08/09/2010 - 07:59


Products with Deet, especially good is Boots Repel, apply in the morning, and reapply after a shower in the early evening. If bitten use Fargan, an Italian ointment bought in the farmacia, this is the first year that I havent suffered from bites.And at night in the bedroom use the plug in mozzi guard. If you stick to this regime everyday you will have a much more pleasant summer!.

The Avon 'Skin so soft' products are much more pleasant...I think they contain citronella oil, and they can be used as part of your daily routine. Apparently it's widely used on photographic modelling shoots. And no I don't have shares in Avon!! Citronella oil is widely available in the 'erborista' or farmacia in Italy. A little goes a long way

Hi, On Honduras' mosquito coast I tried most things in our desperate attempts to stop being bitten by king-sized mozzies that bit thru T shirts and vicious sand flies. After Deet dissolved my watch face I stopped using that, and we made a concoction of coconut oil and some other recommended ingredients as well as eating as much garlic as possible and taking a supplement of thiamina. I'm not convinced any of this had much effect, but a Scuba diving course at least put us out of harms way! David

They have discovered that people who eat vitamin B1 have a different smell that mosquitoes dont like - so eat the marmite and they'll leave you alone.

Hello Ram, vitamin B1 does seem to have some sort of positive effect. As it was explained to me, it alters the smell of your body sweat to a taste undesirable to the said small insects. You should start taking a vitamin pill once a day, two weeks before (this is the crucial part) the start of your holiday and continue taking them whilst there. I used to travel a lot in the far east and would always do this. I couldn't swear to it but I think it helped.

Has anyone else in Marche been bothered by an invasion of midge type insects with a vicious nip? Fortunately we have not been too badly affected, at 500m perhaps we are too high, but lower houses have been plagued to the point it is not at all pleasant to sit out in an evening! They are tiny midge like things, silent but violent leaving a large red wheal and very itchy.  Everyone keeps saying they are a new phenomenon! Our Italian friends have been using that coloured alcohol cleaner available in supermarkets to treat the bites - apparently it stops the itch.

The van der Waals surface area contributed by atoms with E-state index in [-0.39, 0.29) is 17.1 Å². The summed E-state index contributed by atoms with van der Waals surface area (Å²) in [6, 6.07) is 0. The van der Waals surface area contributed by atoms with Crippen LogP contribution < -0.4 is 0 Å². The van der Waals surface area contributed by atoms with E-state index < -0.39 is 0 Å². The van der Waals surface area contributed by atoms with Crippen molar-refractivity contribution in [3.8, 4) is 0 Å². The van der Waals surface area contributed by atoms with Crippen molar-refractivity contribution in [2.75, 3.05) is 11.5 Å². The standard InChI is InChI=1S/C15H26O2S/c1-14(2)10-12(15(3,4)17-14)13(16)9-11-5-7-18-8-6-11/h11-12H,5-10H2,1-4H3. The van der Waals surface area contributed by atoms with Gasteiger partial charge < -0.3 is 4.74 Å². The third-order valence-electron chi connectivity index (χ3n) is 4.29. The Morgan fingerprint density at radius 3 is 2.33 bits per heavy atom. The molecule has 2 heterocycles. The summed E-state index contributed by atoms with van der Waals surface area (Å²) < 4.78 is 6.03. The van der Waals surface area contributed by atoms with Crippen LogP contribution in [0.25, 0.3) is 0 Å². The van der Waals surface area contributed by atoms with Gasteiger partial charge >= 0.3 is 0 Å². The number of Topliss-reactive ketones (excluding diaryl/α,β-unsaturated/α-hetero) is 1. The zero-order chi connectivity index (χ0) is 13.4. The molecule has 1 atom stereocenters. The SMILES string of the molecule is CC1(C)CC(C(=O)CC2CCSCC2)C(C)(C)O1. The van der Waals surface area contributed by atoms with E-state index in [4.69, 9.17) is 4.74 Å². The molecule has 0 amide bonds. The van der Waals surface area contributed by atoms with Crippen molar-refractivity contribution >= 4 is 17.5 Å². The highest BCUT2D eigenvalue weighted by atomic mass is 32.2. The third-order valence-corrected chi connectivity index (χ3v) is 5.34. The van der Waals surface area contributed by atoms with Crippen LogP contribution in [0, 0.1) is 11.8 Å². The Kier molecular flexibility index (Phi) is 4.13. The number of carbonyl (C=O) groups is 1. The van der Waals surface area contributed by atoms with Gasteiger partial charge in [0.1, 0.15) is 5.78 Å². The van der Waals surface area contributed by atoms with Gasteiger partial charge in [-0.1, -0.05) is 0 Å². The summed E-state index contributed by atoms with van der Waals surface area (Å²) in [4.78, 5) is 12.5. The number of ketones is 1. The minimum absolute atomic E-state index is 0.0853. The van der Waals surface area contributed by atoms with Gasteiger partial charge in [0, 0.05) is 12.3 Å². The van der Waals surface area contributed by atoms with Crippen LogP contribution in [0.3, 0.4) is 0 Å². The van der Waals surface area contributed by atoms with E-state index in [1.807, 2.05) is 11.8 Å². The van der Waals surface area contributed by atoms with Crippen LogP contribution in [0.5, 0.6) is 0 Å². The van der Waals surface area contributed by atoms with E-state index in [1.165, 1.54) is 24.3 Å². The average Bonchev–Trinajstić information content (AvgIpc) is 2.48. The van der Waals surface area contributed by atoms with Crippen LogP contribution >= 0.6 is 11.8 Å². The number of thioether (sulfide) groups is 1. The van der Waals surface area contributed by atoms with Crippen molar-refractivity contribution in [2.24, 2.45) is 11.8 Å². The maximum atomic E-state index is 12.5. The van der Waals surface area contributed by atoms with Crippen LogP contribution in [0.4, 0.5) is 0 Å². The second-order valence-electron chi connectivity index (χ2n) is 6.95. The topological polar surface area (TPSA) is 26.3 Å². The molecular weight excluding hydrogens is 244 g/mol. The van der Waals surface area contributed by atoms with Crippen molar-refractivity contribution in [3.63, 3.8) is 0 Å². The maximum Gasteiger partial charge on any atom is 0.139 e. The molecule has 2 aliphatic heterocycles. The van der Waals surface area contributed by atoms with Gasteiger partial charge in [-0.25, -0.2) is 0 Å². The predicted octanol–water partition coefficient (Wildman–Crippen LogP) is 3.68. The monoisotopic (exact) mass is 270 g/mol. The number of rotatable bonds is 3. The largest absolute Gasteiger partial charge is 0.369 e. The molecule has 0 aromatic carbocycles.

Here it is folks - the definitive anti-mozzy advice fron an ex-pharmacist. Things that don't work: Vitamin B Marmite Little electrical devices that emit high-pitched noises Eating garlic Things that don't work very well: Citronella oil and other aromatic oils Burning candles Things that work well: DEET as a repellent - don't inhale when spraying and it will dissolve the surface of plastics! Best treatment: 1% hydrocortisone cream massaged in gently as soon as possible after being bitten and repeated twelve hours later if necessary. Toothpaste, bicarb, hairgel etc etc will only give very temporary relief at best Important Against all your instincts read the product information and follow it!

Like a number of people, am feeling like a pin cushion at the moment.  Have also tried most of the suggestions above, with limited success, and am searching for the 'holy grail of a deterent' whilst counting the wonderful positives of being in Piemonte and trying not to let getting bitten to bits by these flaming mossies outweigh them! If I find it, I'll be sure to post it!

I'm a firm believer in vitamin B, myself. I take it all year round and get very little bother. The Italians swear by it. Also, I'm convinced mosquitoes go for pale skin!  

Elliven is 100% correct. The easiest product to buy in Italy is "Autan". Make sure that you cover all the skin by rubbing it over you by hand after spraying it on. Every other "solution" is just an Old Wives tale. Of course, after you have lived here for a few years your body becomes accustomed to the anti-coagulant that the female mosquito squirts into your bloodstream when feeding, then the problem changes to how to keep horse flies from taking mouthfulls of you!   Oh, yes. I should add that mosquitoes like dark colours as they help camouflage them. White is the best colour to wear - black absolutely the worst. Don't believe me? Then just try it out and see for yourselves.